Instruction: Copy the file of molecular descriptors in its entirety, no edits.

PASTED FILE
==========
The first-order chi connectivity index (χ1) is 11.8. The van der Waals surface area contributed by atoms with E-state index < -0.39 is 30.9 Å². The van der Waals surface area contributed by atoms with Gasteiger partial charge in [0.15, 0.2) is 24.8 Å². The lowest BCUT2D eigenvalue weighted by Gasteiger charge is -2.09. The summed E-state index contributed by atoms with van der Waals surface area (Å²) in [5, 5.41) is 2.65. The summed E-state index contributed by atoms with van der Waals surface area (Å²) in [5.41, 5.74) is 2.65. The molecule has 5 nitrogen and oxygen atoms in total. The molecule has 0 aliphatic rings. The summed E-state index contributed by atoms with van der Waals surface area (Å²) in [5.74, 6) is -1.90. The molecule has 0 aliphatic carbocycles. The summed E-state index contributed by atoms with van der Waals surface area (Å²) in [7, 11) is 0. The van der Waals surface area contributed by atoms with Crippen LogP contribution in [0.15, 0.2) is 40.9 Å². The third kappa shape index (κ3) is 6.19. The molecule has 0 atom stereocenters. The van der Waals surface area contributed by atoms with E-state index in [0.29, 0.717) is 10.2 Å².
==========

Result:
The first-order chi connectivity index (χ1) is 11.8. The van der Waals surface area contributed by atoms with E-state index < -0.39 is 30.9 Å². The van der Waals surface area contributed by atoms with Gasteiger partial charge in [0.15, 0.2) is 24.8 Å². The lowest BCUT2D eigenvalue weighted by Gasteiger charge is -2.09. The summed E-state index contributed by atoms with van der Waals surface area (Å²) in [5, 5.41) is 2.65. The summed E-state index contributed by atoms with van der Waals surface area (Å²) in [5.41, 5.74) is 2.65. The molecule has 5 nitrogen and oxygen atoms in total. The molecule has 0 aliphatic rings. The summed E-state index contributed by atoms with van der Waals surface area (Å²) in [5.74, 6) is -1.90. The molecule has 0 aliphatic carbocycles. The summed E-state index contributed by atoms with van der Waals surface area (Å²) in [7, 11) is 0. The van der Waals surface area contributed by atoms with Crippen LogP contribution in [0.15, 0.2) is 40.9 Å². The third kappa shape index (κ3) is 6.19. The molecule has 0 atom stereocenters. The van der Waals surface area contributed by atoms with E-state index in [0.29, 0.717) is 10.2 Å².